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updated: 3/21/2013 7:59 AM

Senate panel: Schools must carry catastrophic accident insurance

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  • Rob Komosa pushed for high schools to carry catastrophic accident insurance until his recent death.

       Rob Komosa pushed for high schools to carry catastrophic accident insurance until his recent death.
    Joe Lewnard | Staff Photographer

 
 

SPRINGFIELD -- The Illinois Senate Wednesday started moving forward on an issue sought for years by former Rolling Meadows High School football player Rob Komosa, who died last weekend.

A Senate panel Wednesday approved legislation that would require public and private schools to carry catastrophic accident insurance to cover their student athletes.

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Komosa was paralyzed after a 1999 football accident but had to sue Northwest Suburban High School District 214 to cover his expenses because the district didn't have insurance. The two sides eventually settled for $12.5 million.

At the committee hearing, the mother of another man whose high school football injuries left him paralyzed told lawmakers that the difficulties of caring for her son were only complicated by the financial burden.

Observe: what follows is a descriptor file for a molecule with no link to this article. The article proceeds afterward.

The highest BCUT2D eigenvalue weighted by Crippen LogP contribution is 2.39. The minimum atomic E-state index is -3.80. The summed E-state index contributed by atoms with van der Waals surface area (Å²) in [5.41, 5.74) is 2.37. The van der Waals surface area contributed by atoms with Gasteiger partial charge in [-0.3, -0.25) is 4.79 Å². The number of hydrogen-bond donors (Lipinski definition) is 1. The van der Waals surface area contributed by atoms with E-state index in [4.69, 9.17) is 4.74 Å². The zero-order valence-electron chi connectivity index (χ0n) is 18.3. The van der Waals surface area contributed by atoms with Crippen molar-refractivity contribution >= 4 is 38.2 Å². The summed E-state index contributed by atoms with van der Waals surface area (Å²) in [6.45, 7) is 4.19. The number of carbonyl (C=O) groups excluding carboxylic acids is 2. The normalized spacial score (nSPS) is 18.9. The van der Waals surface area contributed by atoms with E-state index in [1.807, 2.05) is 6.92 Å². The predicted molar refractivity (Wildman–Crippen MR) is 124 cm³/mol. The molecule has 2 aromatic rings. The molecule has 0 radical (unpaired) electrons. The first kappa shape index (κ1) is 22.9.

"I took care of my son until the day of his demise," Annette Clark said. Rocky Clark, of Robbins, died last year at age 27.

The Gridiron Alliance, an organization started by Deacon Don Grossnickel of Arlington Heights in the aftermath of Komosa's life-changing accident at Rolling Meadows High School, has asked the District 214 board to include a catastrophic injury insurance policy in the next budget, but he was turned down.

He and other members of the Gridiron Alliance plan to protest that decision before tonight's school board meeting.

"(The decision) should not be misconstrued as a lack of caring for the well-being of our student athletes. We all care about the safety of our students," said Superintendent David Schuler in an email exchange with Grossnickle.

The legislation in Springfield was approved unanimously and now heads to the Senate floor for further debate.

Republicans raised concerns about the cost to school districts that are already being shorted by the state as well as how the requirement would mesh with continued implementation of President Barack Obama's health care reforms.

"School districts, we're always hearing, are so strapped for money," said state Sen. Darin LaHood, a Dunlap Republican.

The legislation is sponsored by state Sen. Napoleon Harris, a Chicago Democrat and former NFL linebacker who played for the Kansas City Chiefs, Oakland Raiders and Minnesota Vikings.

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